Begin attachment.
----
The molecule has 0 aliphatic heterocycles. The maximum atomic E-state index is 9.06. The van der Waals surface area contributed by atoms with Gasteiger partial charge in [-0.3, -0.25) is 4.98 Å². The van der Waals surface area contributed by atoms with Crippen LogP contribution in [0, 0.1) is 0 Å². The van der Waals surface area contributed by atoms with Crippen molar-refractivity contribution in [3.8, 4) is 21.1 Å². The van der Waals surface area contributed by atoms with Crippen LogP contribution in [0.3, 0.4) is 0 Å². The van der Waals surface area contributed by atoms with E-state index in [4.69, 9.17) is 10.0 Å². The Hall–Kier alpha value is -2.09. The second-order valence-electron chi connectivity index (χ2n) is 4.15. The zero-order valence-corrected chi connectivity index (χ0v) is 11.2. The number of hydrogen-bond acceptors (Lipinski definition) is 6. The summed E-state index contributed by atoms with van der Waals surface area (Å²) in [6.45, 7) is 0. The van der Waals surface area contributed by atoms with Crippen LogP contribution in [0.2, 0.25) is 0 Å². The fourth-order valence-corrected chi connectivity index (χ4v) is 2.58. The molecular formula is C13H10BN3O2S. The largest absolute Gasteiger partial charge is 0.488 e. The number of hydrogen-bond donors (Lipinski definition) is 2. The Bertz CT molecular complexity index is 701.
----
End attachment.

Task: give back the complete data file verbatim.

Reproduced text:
The molecule has 0 aliphatic heterocycles. The maximum atomic E-state index is 9.06. The van der Waals surface area contributed by atoms with Gasteiger partial charge in [-0.3, -0.25) is 4.98 Å². The van der Waals surface area contributed by atoms with Crippen LogP contribution in [0, 0.1) is 0 Å². The van der Waals surface area contributed by atoms with Crippen molar-refractivity contribution in [3.8, 4) is 21.1 Å². The van der Waals surface area contributed by atoms with Crippen LogP contribution in [0.3, 0.4) is 0 Å². The van der Waals surface area contributed by atoms with E-state index in [4.69, 9.17) is 10.0 Å². The Hall–Kier alpha value is -2.09. The second-order valence-electron chi connectivity index (χ2n) is 4.15. The zero-order valence-corrected chi connectivity index (χ0v) is 11.2. The number of hydrogen-bond acceptors (Lipinski definition) is 6. The summed E-state index contributed by atoms with van der Waals surface area (Å²) in [6.45, 7) is 0. The van der Waals surface area contributed by atoms with Crippen LogP contribution in [0.2, 0.25) is 0 Å². The fourth-order valence-corrected chi connectivity index (χ4v) is 2.58. The molecular formula is C13H10BN3O2S. The largest absolute Gasteiger partial charge is 0.488 e. The number of hydrogen-bond donors (Lipinski definition) is 2. The Bertz CT molecular complexity index is 701.